The struggle that the mind has in balancing between objectivity and subjectivity (and the ability of such thinking to drive us mad in the process) was well narrated in the timeless classic “Zen and the Art of Motorcycle Maintenance”over 30 years ago – which had a major influence on my thinking at the time. The authors suggest that this balance-of-two-halves-in-time (between the two sides of the mind) appears to echo the same dance that plays out from the largest to the smallest objects in the Universe and that somehow time breathes in and out between objective and subjective states through states of probability.
The book is not just analytical and mind-stretchingly interesting. It intersperses spiritual stories and poems – and one of my favourites is here:
“How often do you sense that there is a profound meaning in a poem but, without an organising idea to consolidate it, you can’t hold on to it and it slips away from consciousness? T.S.Eliot knew this, as we see from other lines of his great “Burnt Norton”, where he reveals his intuitive grasp of the nature of truth but also that he is aware of the failure of words to hold on to what he has grasped:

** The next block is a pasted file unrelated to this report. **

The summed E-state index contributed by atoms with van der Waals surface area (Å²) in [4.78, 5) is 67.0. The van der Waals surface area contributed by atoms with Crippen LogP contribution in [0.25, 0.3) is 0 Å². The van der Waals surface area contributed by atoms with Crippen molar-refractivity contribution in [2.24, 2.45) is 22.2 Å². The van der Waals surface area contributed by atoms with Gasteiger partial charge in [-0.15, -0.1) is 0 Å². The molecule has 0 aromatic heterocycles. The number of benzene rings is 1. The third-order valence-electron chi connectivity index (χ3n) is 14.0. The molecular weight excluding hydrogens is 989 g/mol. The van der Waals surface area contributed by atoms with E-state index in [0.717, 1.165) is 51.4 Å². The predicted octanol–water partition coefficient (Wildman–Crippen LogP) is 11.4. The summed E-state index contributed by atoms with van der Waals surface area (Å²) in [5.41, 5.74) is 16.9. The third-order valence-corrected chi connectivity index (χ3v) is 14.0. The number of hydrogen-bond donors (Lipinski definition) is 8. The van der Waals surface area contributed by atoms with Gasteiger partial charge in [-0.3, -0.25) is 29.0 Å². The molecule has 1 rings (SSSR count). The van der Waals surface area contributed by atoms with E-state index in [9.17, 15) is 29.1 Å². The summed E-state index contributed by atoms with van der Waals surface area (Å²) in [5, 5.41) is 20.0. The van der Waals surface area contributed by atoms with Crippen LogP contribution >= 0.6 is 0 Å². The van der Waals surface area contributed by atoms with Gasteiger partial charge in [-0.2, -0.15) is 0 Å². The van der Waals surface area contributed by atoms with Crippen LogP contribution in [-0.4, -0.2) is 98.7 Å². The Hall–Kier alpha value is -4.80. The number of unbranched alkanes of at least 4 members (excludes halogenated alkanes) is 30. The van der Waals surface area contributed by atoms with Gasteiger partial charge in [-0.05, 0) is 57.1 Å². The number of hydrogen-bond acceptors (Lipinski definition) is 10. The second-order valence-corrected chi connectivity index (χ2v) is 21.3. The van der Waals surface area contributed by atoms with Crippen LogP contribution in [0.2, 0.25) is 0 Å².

Words, after speech reach
Into the silence. Only by the form, the pattern,
Can words or music reach
The stillness, as a Chinese jar still
Moves perpetually in its stillness.
Not the stillness of the violin, while the note lasts,
Not that only, but the co-existence,
Or say that the end precedes the beginning,
And the end and the beginning were always there
Before the beginning and after the end.
And all is always now. Words strain,
Crack and sometimes break, under the burden,
Under the tension, slip, slide, perish,
Decay with imprecision, will not stay in place,
Will not stay still.”
Overall, the book presents a fascinating set of ideas and theories which draw on thinking from our latest understanding of the physical brain, quantum mechanics, spirituality, creativity and the development of mental illnesses – and much more besides. Big ideas which the book far better articulates on over 450 pages than I can in this short article.
I remain fascinated on how we can apply some of the ideas to the areas of Information Management and Organisational Design. My previous article on Organisational Caetextia started to explore some of these themes. Expect more to follow – particularly with colonies of bees interwoven in the stories!
I hope that it makes some of you interested enough to buy what I think is one of the best books I have read in the past year.
Picture: (c) iStockphoto not to be reproduced without licence.